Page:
Note: The following is a slightly expanded and amended version of a talk given by Frank Brenner at the Locomotiva Cafe in Athens Greece on July 5, 2016. An enthusiastic capacity crowd of around 70 people were in attendance. In addition to Brenner’s remarks, Alex Steiner also gave a talk on the topic of "The American Political Landscape in 2016: A Marxist interpretation”. We previously published Steiner’s talk here. The meeting was chaired by Savas Michael-Matsas, the Secretary of the Workers Revolutionary Party of Greece (EEK). Savas also made a presentation on the significance of the vote for Brexit.
by Frank Brenner
I don’t know what the Greek word for populism is, but in English it carries the sense of politics that appeals directly to the people against the established political parties and economic elites.
From the definition, it would seem that populism is naturally a politics of the left, but this turns out to be an illusion. Appealing to the people can be just as effective for right-wing politics, best known in the extreme form of fascism. It all depends on what you are appealing FOR.
2. Right-wing populism is a huge political fact of life in North America and Europe. One especially striking example of this is the presidential election in Austria. There the candidate of the neo-fascist Freedom Party got nearly 50% of the vote in the run-off election in May (after leading in the first round of the election). But even more troubling is that this fascist, Norbert Hofer, got 81% of the votes of manual workers. And this happened in a country with a century of working class allegiance to social democracy. (And Hofer may well end up winning the election since the constitutional court in Austria has now invalidated the May result and ordered the election be rerun.)
3. Austria is a small country but its current politics are symptomatic. Donald Trump in America, Brexit and the rise of UKIP in Britain, the Front National of Marine Le Pen in France are the best known examples of this surge of populist politics. And in all these case you find the same phenomenon of workers – typically the remnants of what is now a mostly de-industrialized working class – supporting parties of the populist right.
4. This is something new in the political landscape. The fascism of the 1920s and 1930s, as the Marxists of that era understood it, was a movement with its political base in the middle classes, a movement whose reason for existence was to terrorize and annihilate the organized working class in the trade unions and the parties of the left.
Today the organized working class is a shadow of its former self. In the US, unions represent a small fraction of the working class, about 10%, and discounting the public sector, it is only 7%. Which means that in the daily life of most workers, unions play no role at all, they are invisible. The US is the most extreme case but similar trends are evident in other countries. Let me add that in Greece this may look different for now, but the complete failure of the unions to resist austerity in any effective way means the same process is at work. In Greece you have many strikes that achieve nothing; this is no better than having no strikes at all.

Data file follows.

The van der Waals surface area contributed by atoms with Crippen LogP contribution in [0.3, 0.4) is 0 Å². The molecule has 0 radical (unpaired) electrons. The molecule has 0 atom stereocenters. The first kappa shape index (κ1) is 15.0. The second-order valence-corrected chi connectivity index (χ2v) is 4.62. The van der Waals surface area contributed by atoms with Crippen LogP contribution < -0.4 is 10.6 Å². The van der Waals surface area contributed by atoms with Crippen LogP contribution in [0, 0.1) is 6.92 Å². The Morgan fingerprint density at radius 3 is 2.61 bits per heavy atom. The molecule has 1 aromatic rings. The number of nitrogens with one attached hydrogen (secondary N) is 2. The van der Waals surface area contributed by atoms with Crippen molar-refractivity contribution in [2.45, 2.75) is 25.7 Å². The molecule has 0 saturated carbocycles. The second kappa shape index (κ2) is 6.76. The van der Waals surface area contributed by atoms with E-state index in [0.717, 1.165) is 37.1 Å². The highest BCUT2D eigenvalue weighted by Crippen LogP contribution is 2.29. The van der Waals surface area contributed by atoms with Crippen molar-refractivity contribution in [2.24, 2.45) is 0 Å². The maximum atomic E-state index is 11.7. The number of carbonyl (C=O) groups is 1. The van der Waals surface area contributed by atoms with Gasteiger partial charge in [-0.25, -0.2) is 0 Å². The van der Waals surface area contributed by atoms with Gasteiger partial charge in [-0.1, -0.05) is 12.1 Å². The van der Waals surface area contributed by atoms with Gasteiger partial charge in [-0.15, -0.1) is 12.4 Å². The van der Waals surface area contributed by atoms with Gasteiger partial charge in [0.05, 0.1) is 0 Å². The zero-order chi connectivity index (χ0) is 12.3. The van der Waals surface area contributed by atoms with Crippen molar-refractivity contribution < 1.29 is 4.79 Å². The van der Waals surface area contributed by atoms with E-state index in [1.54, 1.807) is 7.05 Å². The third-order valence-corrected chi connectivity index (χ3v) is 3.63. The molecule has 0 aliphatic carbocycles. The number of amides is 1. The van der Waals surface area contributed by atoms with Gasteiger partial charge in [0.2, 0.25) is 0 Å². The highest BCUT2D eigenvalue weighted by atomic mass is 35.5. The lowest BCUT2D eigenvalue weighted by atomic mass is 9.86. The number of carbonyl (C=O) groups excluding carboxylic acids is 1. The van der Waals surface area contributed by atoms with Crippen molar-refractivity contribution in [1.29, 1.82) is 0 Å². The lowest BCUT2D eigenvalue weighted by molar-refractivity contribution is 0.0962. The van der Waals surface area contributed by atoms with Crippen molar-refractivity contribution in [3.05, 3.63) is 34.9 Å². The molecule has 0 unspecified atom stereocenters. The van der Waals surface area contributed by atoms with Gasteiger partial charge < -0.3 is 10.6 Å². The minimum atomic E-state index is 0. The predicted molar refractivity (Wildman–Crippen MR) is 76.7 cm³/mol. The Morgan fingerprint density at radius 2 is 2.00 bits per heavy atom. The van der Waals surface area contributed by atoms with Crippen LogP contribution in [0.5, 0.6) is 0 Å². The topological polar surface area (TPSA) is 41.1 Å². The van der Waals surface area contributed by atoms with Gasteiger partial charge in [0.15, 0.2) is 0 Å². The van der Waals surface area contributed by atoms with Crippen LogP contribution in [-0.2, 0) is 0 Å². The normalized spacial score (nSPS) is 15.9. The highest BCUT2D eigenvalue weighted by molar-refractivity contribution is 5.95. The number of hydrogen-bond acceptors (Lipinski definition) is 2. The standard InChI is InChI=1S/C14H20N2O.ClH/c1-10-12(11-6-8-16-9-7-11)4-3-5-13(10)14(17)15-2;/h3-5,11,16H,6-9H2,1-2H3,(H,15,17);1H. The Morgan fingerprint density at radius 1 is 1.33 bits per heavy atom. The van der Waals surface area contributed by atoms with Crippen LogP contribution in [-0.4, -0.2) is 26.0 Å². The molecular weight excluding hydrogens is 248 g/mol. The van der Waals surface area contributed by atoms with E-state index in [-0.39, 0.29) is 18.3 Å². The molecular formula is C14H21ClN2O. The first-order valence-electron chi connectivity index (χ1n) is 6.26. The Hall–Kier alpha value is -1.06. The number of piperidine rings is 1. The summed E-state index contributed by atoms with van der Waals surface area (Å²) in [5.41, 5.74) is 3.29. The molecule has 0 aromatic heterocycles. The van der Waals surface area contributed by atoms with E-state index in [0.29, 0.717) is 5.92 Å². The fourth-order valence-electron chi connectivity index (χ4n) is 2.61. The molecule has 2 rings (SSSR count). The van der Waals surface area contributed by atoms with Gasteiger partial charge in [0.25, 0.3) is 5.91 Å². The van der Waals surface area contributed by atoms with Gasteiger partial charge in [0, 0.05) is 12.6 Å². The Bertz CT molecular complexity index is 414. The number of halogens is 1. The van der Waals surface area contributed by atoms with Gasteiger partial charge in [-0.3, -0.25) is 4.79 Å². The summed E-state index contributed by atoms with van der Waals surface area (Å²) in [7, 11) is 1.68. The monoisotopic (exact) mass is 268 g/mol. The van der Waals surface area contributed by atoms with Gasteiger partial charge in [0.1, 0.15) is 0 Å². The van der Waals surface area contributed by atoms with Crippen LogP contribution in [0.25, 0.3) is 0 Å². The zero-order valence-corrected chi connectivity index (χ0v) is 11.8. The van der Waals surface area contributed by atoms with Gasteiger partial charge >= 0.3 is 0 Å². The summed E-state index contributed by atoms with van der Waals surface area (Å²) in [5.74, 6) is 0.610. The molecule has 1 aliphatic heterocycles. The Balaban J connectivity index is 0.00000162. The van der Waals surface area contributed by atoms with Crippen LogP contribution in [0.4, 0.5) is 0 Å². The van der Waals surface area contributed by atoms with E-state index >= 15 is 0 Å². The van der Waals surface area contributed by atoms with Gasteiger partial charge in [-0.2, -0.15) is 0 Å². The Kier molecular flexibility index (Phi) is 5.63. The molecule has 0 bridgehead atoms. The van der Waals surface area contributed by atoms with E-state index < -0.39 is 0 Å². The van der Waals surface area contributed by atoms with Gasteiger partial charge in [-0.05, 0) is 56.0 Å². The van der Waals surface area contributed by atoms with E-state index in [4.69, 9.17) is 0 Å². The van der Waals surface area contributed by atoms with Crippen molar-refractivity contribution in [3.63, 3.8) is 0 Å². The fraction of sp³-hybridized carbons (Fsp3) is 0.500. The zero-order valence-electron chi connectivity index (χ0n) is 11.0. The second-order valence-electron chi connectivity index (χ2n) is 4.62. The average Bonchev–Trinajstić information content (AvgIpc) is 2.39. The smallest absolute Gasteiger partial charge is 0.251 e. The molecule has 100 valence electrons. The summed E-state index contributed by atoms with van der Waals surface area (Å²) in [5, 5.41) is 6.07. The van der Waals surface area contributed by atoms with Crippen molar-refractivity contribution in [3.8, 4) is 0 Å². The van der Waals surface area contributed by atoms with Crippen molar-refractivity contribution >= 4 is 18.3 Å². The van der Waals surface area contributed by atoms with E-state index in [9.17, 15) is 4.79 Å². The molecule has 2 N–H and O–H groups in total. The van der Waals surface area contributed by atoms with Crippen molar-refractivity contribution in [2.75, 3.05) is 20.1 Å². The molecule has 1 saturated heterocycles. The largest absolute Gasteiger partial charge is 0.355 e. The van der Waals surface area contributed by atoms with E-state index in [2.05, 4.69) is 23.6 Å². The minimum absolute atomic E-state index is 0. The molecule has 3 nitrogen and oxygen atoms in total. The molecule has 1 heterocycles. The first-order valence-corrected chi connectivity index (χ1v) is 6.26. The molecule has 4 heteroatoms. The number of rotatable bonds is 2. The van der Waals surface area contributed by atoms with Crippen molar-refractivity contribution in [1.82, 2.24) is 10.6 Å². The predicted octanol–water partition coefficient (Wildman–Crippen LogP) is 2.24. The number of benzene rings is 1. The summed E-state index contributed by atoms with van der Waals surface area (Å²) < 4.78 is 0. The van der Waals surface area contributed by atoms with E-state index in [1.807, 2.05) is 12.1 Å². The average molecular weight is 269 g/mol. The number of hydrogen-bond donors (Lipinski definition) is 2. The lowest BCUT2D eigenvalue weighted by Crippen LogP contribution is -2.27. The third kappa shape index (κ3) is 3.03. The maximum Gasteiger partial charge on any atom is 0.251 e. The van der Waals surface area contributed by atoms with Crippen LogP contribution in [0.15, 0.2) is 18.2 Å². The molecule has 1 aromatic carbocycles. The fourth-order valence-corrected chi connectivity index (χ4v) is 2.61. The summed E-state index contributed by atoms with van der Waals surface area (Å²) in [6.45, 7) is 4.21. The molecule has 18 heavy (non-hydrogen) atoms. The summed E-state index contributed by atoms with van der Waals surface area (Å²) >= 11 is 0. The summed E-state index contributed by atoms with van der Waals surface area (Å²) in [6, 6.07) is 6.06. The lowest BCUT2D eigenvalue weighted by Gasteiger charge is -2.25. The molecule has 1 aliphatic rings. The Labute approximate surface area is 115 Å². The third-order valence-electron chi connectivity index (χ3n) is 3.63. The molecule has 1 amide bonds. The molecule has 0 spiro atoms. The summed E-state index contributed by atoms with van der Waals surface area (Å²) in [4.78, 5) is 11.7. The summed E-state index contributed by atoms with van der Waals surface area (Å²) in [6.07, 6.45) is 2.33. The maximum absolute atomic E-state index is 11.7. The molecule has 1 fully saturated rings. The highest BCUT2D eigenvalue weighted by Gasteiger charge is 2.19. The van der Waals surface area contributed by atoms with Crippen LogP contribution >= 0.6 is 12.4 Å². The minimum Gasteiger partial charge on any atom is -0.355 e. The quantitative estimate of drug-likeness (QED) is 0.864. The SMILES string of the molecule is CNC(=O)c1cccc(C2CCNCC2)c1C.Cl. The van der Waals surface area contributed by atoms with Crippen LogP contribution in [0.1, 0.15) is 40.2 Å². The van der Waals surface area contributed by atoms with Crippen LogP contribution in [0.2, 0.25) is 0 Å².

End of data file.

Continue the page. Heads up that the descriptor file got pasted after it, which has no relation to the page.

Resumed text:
All of which is to say: there is no longer the need for a fascism that can knock the teeth out of the labor movement because the labor movement is already mostly toothless. Even Donald Trump, whose ideas about politics are very crude, understands this. Recently, when the American union federation, the AFL-CIO, announced its support for Hillary Clinton, Trump laughed at them and said that he represents more workers than they do.
5. But if organized labor is no longer a threat to capitalism, the anger and desperation of millions of people are potentially a great threat.
It is now not the middle classes, though, who provide the main social base for right-wing populism (though there are certainly many middle class people involved in these movements).
Rather that base comes primarily from the working class. Especially those low skilled workers who used to fill the factories making cars, steel, furniture, televisions, clothes etc etc. Millions of these jobs have been wiped out by technological change and transferring jobs to factories in countries where the cost of labor power is much cheaper.
A typical example is Apple, the most profitable company in the world. Not a single iPhone (or anything else) is made in America by this supposedly American company. All the productive work is done in countries like China by workers making less than 2 euros for a 12-hour working day. Apple’s American workers only do sales and marketing, typically for little more than minimum wage. In this sense the iPhone bears comparison to the art works of ancient Greece – beautiful objects created out of slavery.
It is workers in countries like America and Britain that are the big losers in the relentless competitive struggle of capitalist globalization. In the US in particular they have suffered staggeringly high levels of drug and alcohol abuse and suicides over the last 20 years, resulting in an unprecedented rise in mortality rates, what one magazine article on the subject dubbed an epidemic of “death by despair.”
But a great many more of these workers have turned their anger outwards, against the mainstream politics of both big American political parties with their empty promises and cynical lies.
6. Which means that the rise of populism is the rise of a new class politics. A nice illustration of this was a quote in the Guardian newspaper from a worker in the north of England about Brexit: “If you’ve got money, you vote in. If you haven’t got money, you vote out.” This explains far better that most mainstream press commentary the many thousands of working class votes for Brexit.
But this re-emergence of class politics is unlike anything socialists have expected.